Key takeaways from the conference included:
- strategies to increase the access and impact of open online courses and reaching underserved groups worldwide;
- approaches to designing and revising open online courses;
- using AI to improve course production;
- using analytics to personalize learning experiences and improve learner engagement;
- integrating micro-credentials into degree programs for the success of the lifelong learning and job training landscapes; and
- using innovative technologies such as virtual and augmented reality in courses to enhance learning and provide more realistic practice.
“Now that we have been doing MOOCs at MIT for 10 years — and this conference is a similar age — I hope that participants captured some of that initial enthusiasm, excitement, and optimism for the future that those of us in this space early on had as a driving motivator to impact learning around the world despite skeptics,” says Mary Ellen Wiltrout PhD ’09, general chair for the conference and director of blended and online initiatives, lecturer, and digital learning scientist in biology at MIT. “Seeing all the examples of great work that others are doing as well as the unclear potential of technology, like AI, I feel like participants could walk away with interest in pushing the limit into new areas again.”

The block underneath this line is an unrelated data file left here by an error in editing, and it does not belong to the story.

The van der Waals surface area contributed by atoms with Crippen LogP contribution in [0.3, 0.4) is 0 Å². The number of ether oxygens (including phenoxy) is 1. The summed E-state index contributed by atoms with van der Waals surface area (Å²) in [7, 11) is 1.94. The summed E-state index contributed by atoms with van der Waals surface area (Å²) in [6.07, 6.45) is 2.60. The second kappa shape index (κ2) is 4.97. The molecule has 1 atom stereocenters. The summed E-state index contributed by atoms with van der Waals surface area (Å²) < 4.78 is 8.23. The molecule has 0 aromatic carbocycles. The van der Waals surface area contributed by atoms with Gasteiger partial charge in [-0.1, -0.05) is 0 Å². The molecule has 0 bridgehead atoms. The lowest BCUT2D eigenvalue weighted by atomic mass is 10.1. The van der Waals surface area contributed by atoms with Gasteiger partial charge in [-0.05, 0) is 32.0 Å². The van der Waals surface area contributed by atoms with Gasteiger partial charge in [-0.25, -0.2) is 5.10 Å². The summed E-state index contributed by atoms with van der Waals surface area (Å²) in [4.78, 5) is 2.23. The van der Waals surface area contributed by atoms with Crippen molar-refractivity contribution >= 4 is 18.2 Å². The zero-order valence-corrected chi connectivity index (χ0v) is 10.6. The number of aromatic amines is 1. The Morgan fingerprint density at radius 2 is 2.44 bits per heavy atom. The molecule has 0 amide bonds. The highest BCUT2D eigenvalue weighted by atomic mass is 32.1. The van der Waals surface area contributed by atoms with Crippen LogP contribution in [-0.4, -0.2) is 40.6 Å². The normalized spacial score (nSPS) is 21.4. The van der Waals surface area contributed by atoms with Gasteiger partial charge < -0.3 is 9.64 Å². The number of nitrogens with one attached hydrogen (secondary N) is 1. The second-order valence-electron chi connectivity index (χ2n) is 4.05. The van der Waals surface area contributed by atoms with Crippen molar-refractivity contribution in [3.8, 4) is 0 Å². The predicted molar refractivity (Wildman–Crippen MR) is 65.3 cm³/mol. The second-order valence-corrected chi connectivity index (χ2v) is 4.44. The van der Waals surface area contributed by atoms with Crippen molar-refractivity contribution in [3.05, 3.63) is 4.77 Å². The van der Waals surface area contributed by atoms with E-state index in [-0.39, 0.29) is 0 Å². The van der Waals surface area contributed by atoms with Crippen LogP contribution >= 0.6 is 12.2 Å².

“I hope that participants captured some of that initial enthusiasm, excitement, and optimism for the future that those of us in this space early on.”
Elizabeth Huttner, a former MIT digital learning fellow who has attended multiple LWMOOCs conferences, said it was amazing to be at this year’s conference and to have the opportunity to connect with colleagues.
“We’re way past the hype cycle for MOOCs and we’re digging into essential questions that will guide future work, such as: What makes a MOOC successful? How do we incorporate learner perspectives in the design process? How can we foster richer and more productive discussions online? How do we make assessment even more meaningful? How do we use MOOC content in other ways? And so many more,” Huttner says. “I have a learning design background, and I’ve appreciated the practical, action-oriented tips and the focus on learners.”
Learning with MOOCs conference shines light on the latest advances in online learning was originally published in MIT Open Learning on Medium, where people are continuing the conversation by highlighting and responding to this story.